He rose. “I’m gonna get a beer. Want one?” She smiled and pointed to her latte. While he was gone she leaned over to see those creatures he had drawn. Returning, he caught her at it and turned the pad so she could see them right-side-up. They weren’t manga. More like what she saw on the website called “deviant art”: fantasy, schematic, sci-fi, inventive as the illustrations for storybooks of her childhood.

When she looked back at his face, she saw that he was mostly in that world. “I blog on a fantasy website network. You ever write about such things?”

“I have enough trouble keeping my sanity in this world without borrowing complications from another one.” She wasn’t being snarky or funny. That was her honest feeling about it. Living in this dangerous “reality” took all her resources. Just thinking about that made her adrenaline level rise. He saw — she knew he saw and recognized it but didn’t try to do anything about it. Just let her be what she was where she was.

A big ginger cat came out of the store and leapt up onto the table. After all, it was where he lived and he didn’t care whether he were welcome or not. She’d admired him in the store and the owner explained to her that he was a little overweight, which didn’t turn out to be a problem when he hunted unwanted rodents. Not so much mice, but he was a good packrat hunter. A packrat is a nuisance because it is named for its practice of carrying off small objects, but leaving something else in their place. Why or how the animal made decisions about his process was not known — no empathy for packrats, just annoyance that one’s things were not where they were left and that the replacement was not of equal value or the same function. Objects had to be put away.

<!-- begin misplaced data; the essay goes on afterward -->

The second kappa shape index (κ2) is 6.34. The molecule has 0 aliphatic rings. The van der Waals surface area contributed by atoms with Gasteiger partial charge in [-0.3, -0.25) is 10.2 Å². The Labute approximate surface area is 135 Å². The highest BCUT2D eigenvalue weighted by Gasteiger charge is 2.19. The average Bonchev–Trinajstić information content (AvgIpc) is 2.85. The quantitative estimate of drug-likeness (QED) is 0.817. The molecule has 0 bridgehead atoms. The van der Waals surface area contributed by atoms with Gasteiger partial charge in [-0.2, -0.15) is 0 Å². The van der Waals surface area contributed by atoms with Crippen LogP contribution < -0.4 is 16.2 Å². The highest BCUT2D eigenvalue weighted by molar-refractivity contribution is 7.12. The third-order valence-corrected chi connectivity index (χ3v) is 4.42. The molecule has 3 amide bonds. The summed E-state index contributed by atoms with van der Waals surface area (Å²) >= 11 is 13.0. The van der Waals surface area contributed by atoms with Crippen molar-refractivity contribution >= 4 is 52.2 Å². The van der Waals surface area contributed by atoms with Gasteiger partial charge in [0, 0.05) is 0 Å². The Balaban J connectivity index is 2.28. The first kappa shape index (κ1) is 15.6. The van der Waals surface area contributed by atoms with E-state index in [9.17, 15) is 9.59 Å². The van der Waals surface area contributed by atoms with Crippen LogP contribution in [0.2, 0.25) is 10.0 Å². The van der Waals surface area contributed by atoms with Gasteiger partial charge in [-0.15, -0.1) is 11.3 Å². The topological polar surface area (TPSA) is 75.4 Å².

The cat did not look into their faces. It did not care. It had a “theory of mind,” meaning it could predict what a packrat would do next, but no empathy and no interest in much of anything else. Briefly it regarded the man’s tiny movements as he drew, but then closed its eyes and its mind went off wherever cats go when they doze. The tip of its tail twitched and once or twice its ears reoriented direction. Neither person tried to pet the cat, though she greeted it politely. “Hello, cat.”

As the man drew, his paper filled up with creatures and their strange habitats. Once or twice she imagined that they moved, like the cat — just tiny flicks and twitches. But then she got hold of her line of thought again and began to write quickly. The two creatives in an environment adjunct to shelter but actually open space, became synchronized in some subtle way. Not so much in gestures or words as in a rhythm of tension/relaxation, feeling their way along wave-lengths only felt, almost like sunlight. But reciprocating to sunlight moving, the shade withdrew and the spell broke.

The man’s page was filled densely with some story only he knew. The woman’s words had washed images through her mind that could be reconstituted by reading. The people smiled at each other, folded up their instruments and parted. Maybe they would meet again. Maybe not. It was afternoon, not yet evening, not yet dark. The cat yawned. Night was for hunting. Even the humans knew that.